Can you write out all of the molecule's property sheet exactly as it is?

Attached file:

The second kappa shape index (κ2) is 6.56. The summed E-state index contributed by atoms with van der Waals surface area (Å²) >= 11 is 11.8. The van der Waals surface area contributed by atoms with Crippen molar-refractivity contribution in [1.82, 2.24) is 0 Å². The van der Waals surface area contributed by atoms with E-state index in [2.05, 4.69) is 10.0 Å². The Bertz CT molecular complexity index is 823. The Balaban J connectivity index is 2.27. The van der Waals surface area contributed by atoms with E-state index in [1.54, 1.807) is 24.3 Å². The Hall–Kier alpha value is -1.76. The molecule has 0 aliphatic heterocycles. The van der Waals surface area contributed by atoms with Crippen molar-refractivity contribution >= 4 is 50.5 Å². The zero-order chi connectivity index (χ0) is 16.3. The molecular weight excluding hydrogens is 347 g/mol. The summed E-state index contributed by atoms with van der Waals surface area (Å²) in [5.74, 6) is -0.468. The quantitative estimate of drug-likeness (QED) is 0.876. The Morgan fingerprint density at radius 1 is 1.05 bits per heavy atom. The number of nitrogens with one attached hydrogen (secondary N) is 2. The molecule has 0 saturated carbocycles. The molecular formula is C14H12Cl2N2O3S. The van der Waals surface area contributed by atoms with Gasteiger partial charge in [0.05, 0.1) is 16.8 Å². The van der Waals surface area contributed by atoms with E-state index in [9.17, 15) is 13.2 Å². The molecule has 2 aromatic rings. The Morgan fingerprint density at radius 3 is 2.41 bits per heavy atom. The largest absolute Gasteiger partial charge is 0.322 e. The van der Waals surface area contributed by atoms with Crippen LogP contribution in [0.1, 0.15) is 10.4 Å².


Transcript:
The second kappa shape index (κ2) is 6.56. The summed E-state index contributed by atoms with van der Waals surface area (Å²) >= 11 is 11.8. The van der Waals surface area contributed by atoms with Crippen molar-refractivity contribution in [1.82, 2.24) is 0 Å². The van der Waals surface area contributed by atoms with E-state index in [2.05, 4.69) is 10.0 Å². The Bertz CT molecular complexity index is 823. The Balaban J connectivity index is 2.27. The van der Waals surface area contributed by atoms with E-state index in [1.54, 1.807) is 24.3 Å². The Hall–Kier alpha value is -1.76. The molecule has 0 aliphatic heterocycles. The van der Waals surface area contributed by atoms with Crippen molar-refractivity contribution >= 4 is 50.5 Å². The zero-order chi connectivity index (χ0) is 16.3. The molecular weight excluding hydrogens is 347 g/mol. The summed E-state index contributed by atoms with van der Waals surface area (Å²) in [5.74, 6) is -0.468. The quantitative estimate of drug-likeness (QED) is 0.876. The Morgan fingerprint density at radius 1 is 1.05 bits per heavy atom. The number of nitrogens with one attached hydrogen (secondary N) is 2. The molecule has 0 saturated carbocycles. The molecular formula is C14H12Cl2N2O3S. The van der Waals surface area contributed by atoms with Gasteiger partial charge in [0.05, 0.1) is 16.8 Å². The van der Waals surface area contributed by atoms with E-state index in [9.17, 15) is 13.2 Å². The molecule has 2 aromatic rings. The Morgan fingerprint density at radius 3 is 2.41 bits per heavy atom. The largest absolute Gasteiger partial charge is 0.322 e. The van der Waals surface area contributed by atoms with Crippen LogP contribution in [0.1, 0.15) is 10.4 Å².